Wednesday 16 October 2019

Cathal Dennehy : 'Ciara Mageean sums up all that's good in athletics, we must sit up and take notice'


Ireland's Ciara Mageean. Photo: Sam Barnes/Sportsfile
Ireland's Ciara Mageean. Photo: Sam Barnes/Sportsfile

Cathal Dennehy

Shortly after finishing 10th in the world on Saturday, Ciara Mageean came out with a line, one that neatly summarises her attitude to athletics. "Hopefully seeing me race on the world stage has had an impact on kids at home."

It was said in hope more than expectation, Mageean aware the patriotic attention of the sporting nation wouldn't be directed anywhere but Japan this month. After all, RTÉ once again didn't televise the World Championships, considering the rights too expensive, and who could blame them?

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These days it's easy to see athletics as a once-a-year-sport, to wake up to it during a major championships and giggle along at the latest scandal unfolding alongside the action. Gaze in at the dysfunctional family next door then shut the curtains for the next 51 weeks.

But if Ciara Mageean does something superb in the desert, does it still make a sound back home? The same for Brendan Boyce, sixth in the 50km race walk here, and Thomas Barr, 11th in the 400m hurdles.

But the thing is, their achievements don't make for clickable content. On Irish radio last week you'd be far more likely to hear those who barely follow the sport talk of a British athlete and his former coach from America than hear anyone discuss the Irish athletes now among the top dozen in the world.

Alberto Salazar understandably grabbed his share of headlines, having been banned for four years by the US Anti-Doping Agency for multiple violations. Good, said the majority of coaches, athletes and agents I spoke with in Doha, who felt for a long time that Salazar was a blight on the sport's façade.

It brought a confirmation bias bubbling to the surface, however, for those who believe all athletes are doping. The sport was indeed once corrupted from the top down, but athletics, like cycling, has self-sabotaged its popularity through its effort to clean up. You likely won't hear of a doping scandal stealing headlines at the Rugby World Cup, and either that means the sport is crystal clean or something far more sinister is at play. Athletics often feels like the gifted but fatally flawed maestro, a sport with the capacity to captivate the world if it could just keep itself on the straight and narrow.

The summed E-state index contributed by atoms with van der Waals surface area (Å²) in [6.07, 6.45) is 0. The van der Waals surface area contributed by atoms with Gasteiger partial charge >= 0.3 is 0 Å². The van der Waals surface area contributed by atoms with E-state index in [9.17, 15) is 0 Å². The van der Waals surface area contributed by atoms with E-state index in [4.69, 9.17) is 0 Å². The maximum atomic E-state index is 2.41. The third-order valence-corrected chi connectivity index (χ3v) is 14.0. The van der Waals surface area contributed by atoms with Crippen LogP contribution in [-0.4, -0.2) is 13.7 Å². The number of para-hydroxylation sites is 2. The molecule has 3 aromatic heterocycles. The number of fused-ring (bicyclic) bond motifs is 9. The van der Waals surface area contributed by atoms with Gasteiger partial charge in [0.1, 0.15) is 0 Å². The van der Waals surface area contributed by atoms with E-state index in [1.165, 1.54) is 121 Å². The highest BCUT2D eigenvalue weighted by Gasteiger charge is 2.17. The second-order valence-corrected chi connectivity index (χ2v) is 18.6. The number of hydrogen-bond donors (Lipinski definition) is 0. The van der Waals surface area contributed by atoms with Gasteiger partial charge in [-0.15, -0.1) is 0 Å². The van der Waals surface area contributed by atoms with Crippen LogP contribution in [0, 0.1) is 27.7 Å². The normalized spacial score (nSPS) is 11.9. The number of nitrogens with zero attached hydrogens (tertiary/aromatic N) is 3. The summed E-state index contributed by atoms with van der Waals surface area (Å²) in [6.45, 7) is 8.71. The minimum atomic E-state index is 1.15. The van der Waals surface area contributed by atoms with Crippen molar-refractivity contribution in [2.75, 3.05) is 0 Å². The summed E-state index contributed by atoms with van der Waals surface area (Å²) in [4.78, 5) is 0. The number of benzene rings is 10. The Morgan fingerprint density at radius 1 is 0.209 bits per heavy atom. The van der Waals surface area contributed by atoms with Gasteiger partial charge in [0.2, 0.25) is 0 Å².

It doesn't help when some athletes make apologies for a banned coach - as occurred this week - or when TV pundits offer positive opinions about Salazar without any thought.

Coming to Doha, of course, was a terrible idea. Human rights were one reason, but there was also the heat and humidity, the bonkers notion of air-conditioning an outdoor stadium in the desert.

There were occasionally empty stands, the embarrassing sight of the world's fastest women doing a lap of honour in an empty stadium. But it wasn't all bad. Far from it.

Yes, it's absurd that we came to a place where the only way to fill stands was to bus in spectators, but those using it to sound a death knell for the sport clearly weren't watching in Berlin last year or in London in 2017, championships packed to the brim with spectators.

What gets lost in this thirst for a scandal is so many in this game do things the right way. As such, there's a duty not just to bound in with pious anger when a scandal breaks because if a sport is worth talking about, it should be seen for its finest points, not just its flaws.

See it for the 400m hurdles showdown between Dalilah Muhammad and Sydney McLaughlin last week. See it for Kenya's Conseslus Kipruto coming back from a broken ankle to win a thrilling 3000m steeplechase right on the line. See it for the power and speed and believable brilliance of Dina Asher-Smith as she won her first world title over 200m.

See it for Ciara Mageean, standing in that mixed zone after a lifetime of work, 10th in the world and hoping those back home, those with the power to influence the next generation, still cared enough to notice. Or noticed enough to care.

Irish Independent

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